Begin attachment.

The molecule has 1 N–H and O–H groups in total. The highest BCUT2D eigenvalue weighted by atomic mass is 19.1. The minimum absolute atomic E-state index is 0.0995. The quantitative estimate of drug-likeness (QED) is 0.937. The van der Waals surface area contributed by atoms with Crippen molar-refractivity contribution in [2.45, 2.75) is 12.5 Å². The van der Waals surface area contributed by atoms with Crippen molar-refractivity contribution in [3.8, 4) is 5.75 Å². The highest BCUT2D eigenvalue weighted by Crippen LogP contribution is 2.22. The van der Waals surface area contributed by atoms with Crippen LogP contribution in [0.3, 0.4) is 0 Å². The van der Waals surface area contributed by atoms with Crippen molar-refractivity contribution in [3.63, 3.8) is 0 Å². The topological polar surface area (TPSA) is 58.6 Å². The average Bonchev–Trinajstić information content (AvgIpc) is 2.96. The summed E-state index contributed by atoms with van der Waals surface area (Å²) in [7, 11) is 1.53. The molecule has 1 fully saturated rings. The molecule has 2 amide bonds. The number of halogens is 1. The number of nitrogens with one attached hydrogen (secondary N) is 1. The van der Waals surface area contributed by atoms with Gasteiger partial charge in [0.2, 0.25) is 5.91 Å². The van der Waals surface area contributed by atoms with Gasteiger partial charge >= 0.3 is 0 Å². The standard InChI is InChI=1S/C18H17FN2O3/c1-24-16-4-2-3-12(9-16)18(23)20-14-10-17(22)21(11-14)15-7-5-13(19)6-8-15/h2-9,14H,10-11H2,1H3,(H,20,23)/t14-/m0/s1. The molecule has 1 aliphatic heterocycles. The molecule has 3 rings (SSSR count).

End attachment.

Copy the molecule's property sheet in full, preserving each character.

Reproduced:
The molecule has 1 N–H and O–H groups in total. The highest BCUT2D eigenvalue weighted by atomic mass is 19.1. The minimum absolute atomic E-state index is 0.0995. The quantitative estimate of drug-likeness (QED) is 0.937. The van der Waals surface area contributed by atoms with Crippen molar-refractivity contribution in [2.45, 2.75) is 12.5 Å². The van der Waals surface area contributed by atoms with Crippen molar-refractivity contribution in [3.8, 4) is 5.75 Å². The highest BCUT2D eigenvalue weighted by Crippen LogP contribution is 2.22. The van der Waals surface area contributed by atoms with Crippen LogP contribution in [0.3, 0.4) is 0 Å². The van der Waals surface area contributed by atoms with Crippen molar-refractivity contribution in [3.63, 3.8) is 0 Å². The topological polar surface area (TPSA) is 58.6 Å². The average Bonchev–Trinajstić information content (AvgIpc) is 2.96. The summed E-state index contributed by atoms with van der Waals surface area (Å²) in [7, 11) is 1.53. The molecule has 1 fully saturated rings. The molecule has 2 amide bonds. The number of halogens is 1. The number of nitrogens with one attached hydrogen (secondary N) is 1. The van der Waals surface area contributed by atoms with Gasteiger partial charge in [0.2, 0.25) is 5.91 Å². The van der Waals surface area contributed by atoms with Gasteiger partial charge >= 0.3 is 0 Å². The standard InChI is InChI=1S/C18H17FN2O3/c1-24-16-4-2-3-12(9-16)18(23)20-14-10-17(22)21(11-14)15-7-5-13(19)6-8-15/h2-9,14H,10-11H2,1H3,(H,20,23)/t14-/m0/s1. The molecule has 1 aliphatic heterocycles. The molecule has 3 rings (SSSR count).